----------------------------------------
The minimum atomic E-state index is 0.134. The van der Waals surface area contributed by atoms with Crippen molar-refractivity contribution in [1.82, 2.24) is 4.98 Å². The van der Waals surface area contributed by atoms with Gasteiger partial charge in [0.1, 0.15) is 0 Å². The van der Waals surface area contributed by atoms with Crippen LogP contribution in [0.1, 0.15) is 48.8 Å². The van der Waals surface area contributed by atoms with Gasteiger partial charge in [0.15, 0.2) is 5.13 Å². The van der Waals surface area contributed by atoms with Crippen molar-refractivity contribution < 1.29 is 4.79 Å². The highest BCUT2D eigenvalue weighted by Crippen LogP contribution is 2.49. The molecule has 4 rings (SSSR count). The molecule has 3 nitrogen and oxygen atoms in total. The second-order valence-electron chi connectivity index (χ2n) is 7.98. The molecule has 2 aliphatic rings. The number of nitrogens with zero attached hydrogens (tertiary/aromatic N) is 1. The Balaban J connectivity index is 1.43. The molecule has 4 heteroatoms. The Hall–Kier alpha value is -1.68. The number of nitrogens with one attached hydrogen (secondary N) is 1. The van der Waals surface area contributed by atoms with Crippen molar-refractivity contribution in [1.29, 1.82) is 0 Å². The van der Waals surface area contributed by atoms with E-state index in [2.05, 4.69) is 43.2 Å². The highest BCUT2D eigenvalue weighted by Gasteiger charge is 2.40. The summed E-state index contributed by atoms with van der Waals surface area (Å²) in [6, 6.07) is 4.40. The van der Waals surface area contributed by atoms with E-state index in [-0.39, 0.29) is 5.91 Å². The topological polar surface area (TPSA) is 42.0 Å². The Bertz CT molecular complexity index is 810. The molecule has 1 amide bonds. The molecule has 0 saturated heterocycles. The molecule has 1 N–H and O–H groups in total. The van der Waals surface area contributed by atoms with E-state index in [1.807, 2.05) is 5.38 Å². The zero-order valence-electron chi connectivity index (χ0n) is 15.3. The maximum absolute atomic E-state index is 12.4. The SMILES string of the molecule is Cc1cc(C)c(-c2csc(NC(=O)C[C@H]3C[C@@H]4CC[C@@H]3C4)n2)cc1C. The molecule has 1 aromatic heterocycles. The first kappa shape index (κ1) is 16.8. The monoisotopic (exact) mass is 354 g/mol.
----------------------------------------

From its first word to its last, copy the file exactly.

The minimum atomic E-state index is 0.134. The van der Waals surface area contributed by atoms with Crippen molar-refractivity contribution in [1.82, 2.24) is 4.98 Å². The van der Waals surface area contributed by atoms with Gasteiger partial charge in [0.1, 0.15) is 0 Å². The van der Waals surface area contributed by atoms with Crippen LogP contribution in [0.1, 0.15) is 48.8 Å². The van der Waals surface area contributed by atoms with Gasteiger partial charge in [0.15, 0.2) is 5.13 Å². The van der Waals surface area contributed by atoms with Crippen molar-refractivity contribution < 1.29 is 4.79 Å². The highest BCUT2D eigenvalue weighted by Crippen LogP contribution is 2.49. The molecule has 4 rings (SSSR count). The molecule has 3 nitrogen and oxygen atoms in total. The second-order valence-electron chi connectivity index (χ2n) is 7.98. The molecule has 2 aliphatic rings. The number of nitrogens with zero attached hydrogens (tertiary/aromatic N) is 1. The Balaban J connectivity index is 1.43. The molecule has 4 heteroatoms. The Hall–Kier alpha value is -1.68. The number of nitrogens with one attached hydrogen (secondary N) is 1. The van der Waals surface area contributed by atoms with Crippen molar-refractivity contribution in [1.29, 1.82) is 0 Å². The van der Waals surface area contributed by atoms with E-state index in [2.05, 4.69) is 43.2 Å². The highest BCUT2D eigenvalue weighted by Gasteiger charge is 2.40. The summed E-state index contributed by atoms with van der Waals surface area (Å²) in [6, 6.07) is 4.40. The van der Waals surface area contributed by atoms with E-state index in [-0.39, 0.29) is 5.91 Å². The topological polar surface area (TPSA) is 42.0 Å². The Bertz CT molecular complexity index is 810. The molecule has 1 amide bonds. The molecule has 0 saturated heterocycles. The molecule has 1 N–H and O–H groups in total. The van der Waals surface area contributed by atoms with E-state index in [1.807, 2.05) is 5.38 Å². The zero-order valence-electron chi connectivity index (χ0n) is 15.3. The maximum absolute atomic E-state index is 12.4. The SMILES string of the molecule is Cc1cc(C)c(-c2csc(NC(=O)C[C@H]3C[C@@H]4CC[C@@H]3C4)n2)cc1C. The molecule has 1 aromatic heterocycles. The first kappa shape index (κ1) is 16.8. The monoisotopic (exact) mass is 354 g/mol.